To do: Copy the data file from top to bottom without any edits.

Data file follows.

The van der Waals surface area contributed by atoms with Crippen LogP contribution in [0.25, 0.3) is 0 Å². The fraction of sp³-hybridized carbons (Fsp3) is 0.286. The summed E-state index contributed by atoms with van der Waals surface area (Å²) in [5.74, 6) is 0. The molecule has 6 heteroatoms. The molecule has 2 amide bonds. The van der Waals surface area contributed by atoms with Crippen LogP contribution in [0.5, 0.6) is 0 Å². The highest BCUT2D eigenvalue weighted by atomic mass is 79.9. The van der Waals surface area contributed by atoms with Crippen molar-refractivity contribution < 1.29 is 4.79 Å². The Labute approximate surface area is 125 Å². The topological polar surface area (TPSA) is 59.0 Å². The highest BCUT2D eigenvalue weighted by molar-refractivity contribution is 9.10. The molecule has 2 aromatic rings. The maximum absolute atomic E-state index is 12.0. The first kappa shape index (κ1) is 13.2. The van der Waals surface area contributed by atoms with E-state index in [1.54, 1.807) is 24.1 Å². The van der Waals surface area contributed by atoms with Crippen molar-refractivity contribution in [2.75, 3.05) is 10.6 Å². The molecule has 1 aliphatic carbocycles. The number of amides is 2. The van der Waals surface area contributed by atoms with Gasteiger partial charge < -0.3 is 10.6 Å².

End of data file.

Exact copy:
The van der Waals surface area contributed by atoms with Crippen LogP contribution in [0.25, 0.3) is 0 Å². The fraction of sp³-hybridized carbons (Fsp3) is 0.286. The summed E-state index contributed by atoms with van der Waals surface area (Å²) in [5.74, 6) is 0. The molecule has 6 heteroatoms. The molecule has 2 amide bonds. The van der Waals surface area contributed by atoms with Crippen LogP contribution in [0.5, 0.6) is 0 Å². The highest BCUT2D eigenvalue weighted by atomic mass is 79.9. The van der Waals surface area contributed by atoms with Crippen molar-refractivity contribution < 1.29 is 4.79 Å². The Labute approximate surface area is 125 Å². The topological polar surface area (TPSA) is 59.0 Å². The highest BCUT2D eigenvalue weighted by molar-refractivity contribution is 9.10. The molecule has 2 aromatic rings. The maximum absolute atomic E-state index is 12.0. The first kappa shape index (κ1) is 13.2. The van der Waals surface area contributed by atoms with E-state index in [1.54, 1.807) is 24.1 Å². The van der Waals surface area contributed by atoms with Crippen molar-refractivity contribution in [2.75, 3.05) is 10.6 Å². The molecule has 1 aliphatic carbocycles. The number of amides is 2. The van der Waals surface area contributed by atoms with Gasteiger partial charge < -0.3 is 10.6 Å².